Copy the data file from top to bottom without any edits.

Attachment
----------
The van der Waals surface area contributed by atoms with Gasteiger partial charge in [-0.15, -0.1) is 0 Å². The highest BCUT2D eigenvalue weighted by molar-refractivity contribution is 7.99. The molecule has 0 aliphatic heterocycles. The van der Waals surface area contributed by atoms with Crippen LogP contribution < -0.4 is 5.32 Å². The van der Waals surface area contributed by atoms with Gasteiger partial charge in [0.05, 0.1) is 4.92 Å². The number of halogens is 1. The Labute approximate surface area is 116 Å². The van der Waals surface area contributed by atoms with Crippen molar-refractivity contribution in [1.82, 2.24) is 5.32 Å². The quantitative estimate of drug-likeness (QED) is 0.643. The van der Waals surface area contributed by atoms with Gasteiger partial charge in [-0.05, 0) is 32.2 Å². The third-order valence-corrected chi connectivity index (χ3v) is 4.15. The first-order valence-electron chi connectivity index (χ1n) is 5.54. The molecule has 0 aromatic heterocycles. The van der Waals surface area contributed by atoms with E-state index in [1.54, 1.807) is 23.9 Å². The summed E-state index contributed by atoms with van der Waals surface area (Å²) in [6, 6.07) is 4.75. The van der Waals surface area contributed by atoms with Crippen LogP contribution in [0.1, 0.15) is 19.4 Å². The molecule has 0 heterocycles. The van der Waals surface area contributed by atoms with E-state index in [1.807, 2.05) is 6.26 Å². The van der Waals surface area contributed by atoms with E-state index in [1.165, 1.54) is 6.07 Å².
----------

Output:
The van der Waals surface area contributed by atoms with Gasteiger partial charge in [-0.15, -0.1) is 0 Å². The highest BCUT2D eigenvalue weighted by molar-refractivity contribution is 7.99. The molecule has 0 aliphatic heterocycles. The van der Waals surface area contributed by atoms with Crippen LogP contribution < -0.4 is 5.32 Å². The van der Waals surface area contributed by atoms with Gasteiger partial charge in [0.05, 0.1) is 4.92 Å². The number of halogens is 1. The Labute approximate surface area is 116 Å². The van der Waals surface area contributed by atoms with Crippen molar-refractivity contribution in [1.82, 2.24) is 5.32 Å². The quantitative estimate of drug-likeness (QED) is 0.643. The van der Waals surface area contributed by atoms with Gasteiger partial charge in [-0.05, 0) is 32.2 Å². The third-order valence-corrected chi connectivity index (χ3v) is 4.15. The first-order valence-electron chi connectivity index (χ1n) is 5.54. The molecule has 0 aromatic heterocycles. The van der Waals surface area contributed by atoms with E-state index in [1.54, 1.807) is 23.9 Å². The summed E-state index contributed by atoms with van der Waals surface area (Å²) in [6, 6.07) is 4.75. The van der Waals surface area contributed by atoms with Crippen LogP contribution in [0.1, 0.15) is 19.4 Å². The molecule has 0 heterocycles. The van der Waals surface area contributed by atoms with E-state index in [1.807, 2.05) is 6.26 Å². The van der Waals surface area contributed by atoms with E-state index in [1.165, 1.54) is 6.07 Å².